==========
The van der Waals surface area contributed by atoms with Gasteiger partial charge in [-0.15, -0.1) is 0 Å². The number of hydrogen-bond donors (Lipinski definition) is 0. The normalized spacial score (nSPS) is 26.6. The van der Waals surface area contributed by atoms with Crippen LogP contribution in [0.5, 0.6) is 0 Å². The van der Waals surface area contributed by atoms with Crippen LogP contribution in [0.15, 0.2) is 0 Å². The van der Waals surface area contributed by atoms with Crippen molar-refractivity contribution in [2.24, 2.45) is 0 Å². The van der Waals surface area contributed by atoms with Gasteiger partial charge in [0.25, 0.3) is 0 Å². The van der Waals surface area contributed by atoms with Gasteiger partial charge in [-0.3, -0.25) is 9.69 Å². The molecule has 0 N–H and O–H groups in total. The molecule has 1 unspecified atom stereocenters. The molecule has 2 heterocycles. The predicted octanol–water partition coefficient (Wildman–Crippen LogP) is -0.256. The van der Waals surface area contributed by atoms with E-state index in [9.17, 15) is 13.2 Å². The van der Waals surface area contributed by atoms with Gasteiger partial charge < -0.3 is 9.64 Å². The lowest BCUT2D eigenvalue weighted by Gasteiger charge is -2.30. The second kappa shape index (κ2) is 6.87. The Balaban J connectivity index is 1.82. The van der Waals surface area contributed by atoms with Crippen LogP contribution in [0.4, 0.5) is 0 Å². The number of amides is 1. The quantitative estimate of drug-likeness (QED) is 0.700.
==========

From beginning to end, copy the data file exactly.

The van der Waals surface area contributed by atoms with Gasteiger partial charge in [-0.15, -0.1) is 0 Å². The number of hydrogen-bond donors (Lipinski definition) is 0. The normalized spacial score (nSPS) is 26.6. The van der Waals surface area contributed by atoms with Crippen LogP contribution in [0.5, 0.6) is 0 Å². The van der Waals surface area contributed by atoms with Crippen LogP contribution in [0.15, 0.2) is 0 Å². The van der Waals surface area contributed by atoms with Crippen molar-refractivity contribution in [2.24, 2.45) is 0 Å². The van der Waals surface area contributed by atoms with Gasteiger partial charge in [0.25, 0.3) is 0 Å². The van der Waals surface area contributed by atoms with Gasteiger partial charge in [-0.3, -0.25) is 9.69 Å². The molecule has 0 N–H and O–H groups in total. The molecule has 1 unspecified atom stereocenters. The molecule has 2 heterocycles. The predicted octanol–water partition coefficient (Wildman–Crippen LogP) is -0.256. The van der Waals surface area contributed by atoms with E-state index in [9.17, 15) is 13.2 Å². The van der Waals surface area contributed by atoms with Gasteiger partial charge < -0.3 is 9.64 Å². The lowest BCUT2D eigenvalue weighted by Gasteiger charge is -2.30. The second kappa shape index (κ2) is 6.87. The Balaban J connectivity index is 1.82. The van der Waals surface area contributed by atoms with Crippen LogP contribution in [0.4, 0.5) is 0 Å². The number of amides is 1. The quantitative estimate of drug-likeness (QED) is 0.700.